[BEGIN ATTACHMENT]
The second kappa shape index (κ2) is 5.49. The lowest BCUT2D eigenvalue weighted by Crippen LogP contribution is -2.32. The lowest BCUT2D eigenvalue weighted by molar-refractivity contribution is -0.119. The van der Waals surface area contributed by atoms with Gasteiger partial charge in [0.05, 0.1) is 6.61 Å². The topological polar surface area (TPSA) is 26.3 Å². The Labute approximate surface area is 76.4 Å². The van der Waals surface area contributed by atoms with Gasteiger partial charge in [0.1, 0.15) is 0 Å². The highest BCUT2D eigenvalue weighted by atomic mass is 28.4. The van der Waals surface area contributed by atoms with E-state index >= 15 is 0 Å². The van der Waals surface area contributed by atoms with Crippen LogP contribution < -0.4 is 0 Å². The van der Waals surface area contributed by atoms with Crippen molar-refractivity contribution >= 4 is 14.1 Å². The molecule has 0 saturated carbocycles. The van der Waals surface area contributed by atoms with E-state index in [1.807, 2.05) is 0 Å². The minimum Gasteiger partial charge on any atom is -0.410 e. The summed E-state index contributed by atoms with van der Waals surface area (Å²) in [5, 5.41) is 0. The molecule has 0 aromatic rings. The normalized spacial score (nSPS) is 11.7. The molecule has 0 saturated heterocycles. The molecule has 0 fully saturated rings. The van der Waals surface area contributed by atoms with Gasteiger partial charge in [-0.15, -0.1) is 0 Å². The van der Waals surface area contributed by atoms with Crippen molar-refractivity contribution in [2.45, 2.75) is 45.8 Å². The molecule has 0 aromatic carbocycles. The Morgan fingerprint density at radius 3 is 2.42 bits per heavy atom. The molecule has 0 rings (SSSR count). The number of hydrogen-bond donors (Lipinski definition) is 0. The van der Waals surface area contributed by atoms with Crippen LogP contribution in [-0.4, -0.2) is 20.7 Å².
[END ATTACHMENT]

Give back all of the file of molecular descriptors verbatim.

The second kappa shape index (κ2) is 5.49. The lowest BCUT2D eigenvalue weighted by Crippen LogP contribution is -2.32. The lowest BCUT2D eigenvalue weighted by molar-refractivity contribution is -0.119. The van der Waals surface area contributed by atoms with Gasteiger partial charge in [0.05, 0.1) is 6.61 Å². The topological polar surface area (TPSA) is 26.3 Å². The Labute approximate surface area is 76.4 Å². The van der Waals surface area contributed by atoms with Gasteiger partial charge in [0.1, 0.15) is 0 Å². The highest BCUT2D eigenvalue weighted by atomic mass is 28.4. The van der Waals surface area contributed by atoms with E-state index >= 15 is 0 Å². The van der Waals surface area contributed by atoms with Crippen LogP contribution < -0.4 is 0 Å². The van der Waals surface area contributed by atoms with Crippen molar-refractivity contribution >= 4 is 14.1 Å². The molecule has 0 saturated carbocycles. The van der Waals surface area contributed by atoms with E-state index in [1.807, 2.05) is 0 Å². The minimum Gasteiger partial charge on any atom is -0.410 e. The summed E-state index contributed by atoms with van der Waals surface area (Å²) in [5, 5.41) is 0. The molecule has 0 aromatic rings. The normalized spacial score (nSPS) is 11.7. The molecule has 0 saturated heterocycles. The molecule has 0 fully saturated rings. The van der Waals surface area contributed by atoms with Gasteiger partial charge in [-0.15, -0.1) is 0 Å². The van der Waals surface area contributed by atoms with Crippen molar-refractivity contribution in [2.45, 2.75) is 45.8 Å². The molecule has 0 aromatic carbocycles. The Morgan fingerprint density at radius 3 is 2.42 bits per heavy atom. The molecule has 0 rings (SSSR count). The number of hydrogen-bond donors (Lipinski definition) is 0. The van der Waals surface area contributed by atoms with Crippen LogP contribution in [-0.4, -0.2) is 20.7 Å².